I have written about similar questions here before, but I’m not sure that I managed to get the message across to many people. The issues are not all that complex. I probably just need more practice in trying to explain them in simple terms.
The most obvious way to use happiness surveys to measure progress would be to use such surveys to measure average life satisfaction at different times and then observe to what extent it has risen or fallen.
Where is the problem in that? The main problem is that as a result of changing reference norms people who value an expansion of economic opportunities cannot necessarily be expected to show rising satisfaction with their lives in successive surveys.
What do I mean by changing reference norms? When we are asked to rate our satisfaction with life we do so relative to reference norms, such as by comparing our standard of living with that of people we know. Some surveys ask people to rate their lives relative to ‘the best possible life’, but our perceptions of ‘the best possible life’ may also change. For example, education may cause people to expand their horizons so they become less satisfied with a modest standard of living. The same kind of thing can happen when people move from rural to urban areas or obtain access to TV and the internet.
So, if education tends to make people less satisfied with a modest standard of living, does that mean that they do not value the opportunities that education provides? It obviously doesn’t. Some people make large sacrifices to obtain educational opportunities, so it would be difficult to argue that they don’t value them.
The same reasoning applies to the benefits of technological progress. No-one could expect that people living in 1950 could have felt unhappy or dissatisfied - or sad, or angry even - because they did own personal computers or any of the numerous other amenities of modern life that had not then been invented.
The fact that we do not feel dissatisfied that we do not yet possess the products of future technological progress does not mean that such products will not enhance our future wellbeing and that of our descendants. It just means that we are fortunate to have emotional systems that enable us to give a high rating to our current lives if we can attain a standard of living that is somewhere near the upper bound of what it is currently possible for humans to attain.
Changing reference norms help our emotional system to adapt to changes in external circumstances, but that doesn’t mean that we should allow them to bias our judgements about changes in the quality of our lives.
Derek Bok, former president of Harvard, unwittingly provided a good example of the distorted perception that can arise when we ignore changing reference norms when he wrote:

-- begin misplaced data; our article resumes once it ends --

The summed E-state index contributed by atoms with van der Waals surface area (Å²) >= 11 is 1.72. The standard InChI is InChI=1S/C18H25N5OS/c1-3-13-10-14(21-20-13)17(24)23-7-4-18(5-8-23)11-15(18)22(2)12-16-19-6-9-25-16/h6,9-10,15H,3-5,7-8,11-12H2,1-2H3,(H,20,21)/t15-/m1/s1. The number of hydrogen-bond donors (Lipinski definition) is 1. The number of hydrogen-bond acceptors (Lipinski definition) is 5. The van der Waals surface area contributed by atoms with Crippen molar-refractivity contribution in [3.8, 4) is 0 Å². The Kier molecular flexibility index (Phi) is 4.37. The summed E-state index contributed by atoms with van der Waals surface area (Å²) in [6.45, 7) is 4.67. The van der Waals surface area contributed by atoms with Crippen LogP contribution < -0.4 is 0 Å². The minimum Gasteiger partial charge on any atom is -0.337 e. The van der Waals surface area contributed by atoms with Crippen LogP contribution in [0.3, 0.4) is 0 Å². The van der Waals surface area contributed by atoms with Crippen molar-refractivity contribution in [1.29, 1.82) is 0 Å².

‘As Americans adapt and yesterday’s luxuries turn into today’s necessities, people are naturally unwilling to give them up, but that does not mean that they are any happier than they were before the process began. Neither does it suggest that the products they yearn for in future will bring them any greater pleasure. What then is the justification for future economic growth?’ See: ‘The Politics of Happiness’, 2010, p 67.
The fallacy in that argument becomes obvious if it is applied to advances in medical science. Does the fact that people in high-income countries have adapted to advances such as the development of antibiotics, and now tend to view them as a normal part of life, mean that such advances have no value? In deciding whether or not we would be happier without advances in medical science, or any other product of technological change, the pertinent question to ask is whether we are obtaining a net benefit from it now. Adaptation may cause us to take for granted the benefits of technological progress, but it is our judgement of where our interests lie that makes us unwilling to give up the those benefits.
One way to eliminate the possible impact of changing reference norms is to ask survey participants to rate their lives at some point in the past (for example, five years ago) at the same time as they are asked to rate their current lives. Responses to such questions enable levels of individual flourishing to be gauged against historical benchmarks to show to what extent people feel that their lives have improved over time. My analysis of such data collected by the World Gallup Poll suggests that people tend to perceive the greatest improvement in their lives over the previous five years in countries where a high percentage of people consider that the national economy is ‘getting better’ and where rates of economic growth have been relatively high.*
Happiness surveys can help us to measure progress if they are used in the right way.
*The estimated regression equation is as follows:
LIFETODAY = -0.330 + 1.003*PASTLIFE + 0.015*ECONOMY + 0.037*GROWTH + 0.299*IMPGOV
0.290) (0.044) (0.003) (0.017) (0.243)
Adjusted R2 = 0.84. The figures in brackets are standard errors of the estimated coefficients.
102 countries were included in the analysis.
LIFETODAY is the average rating ‘life today’ from the Gallup World Poll (around 2008) which asks respondents to rate their current lives on a ladder scale with the ‘best possible life’ as the top rung.
PASTLIFE is the average rating of ‘life five years ago’ from the Gallup World Poll.
ECONOMY is percentage of participants in the Gallup World Poll who perceive that economic conditions in their country are getting better.
GROWTH is the estimated rate of growth in per capita GDP (rgdpl) from Penn World Tables over the preceding five years (2002-07).
IMPGOV is the improvement over the period 2002-07 in the average of the six World Bank Governance Indicators.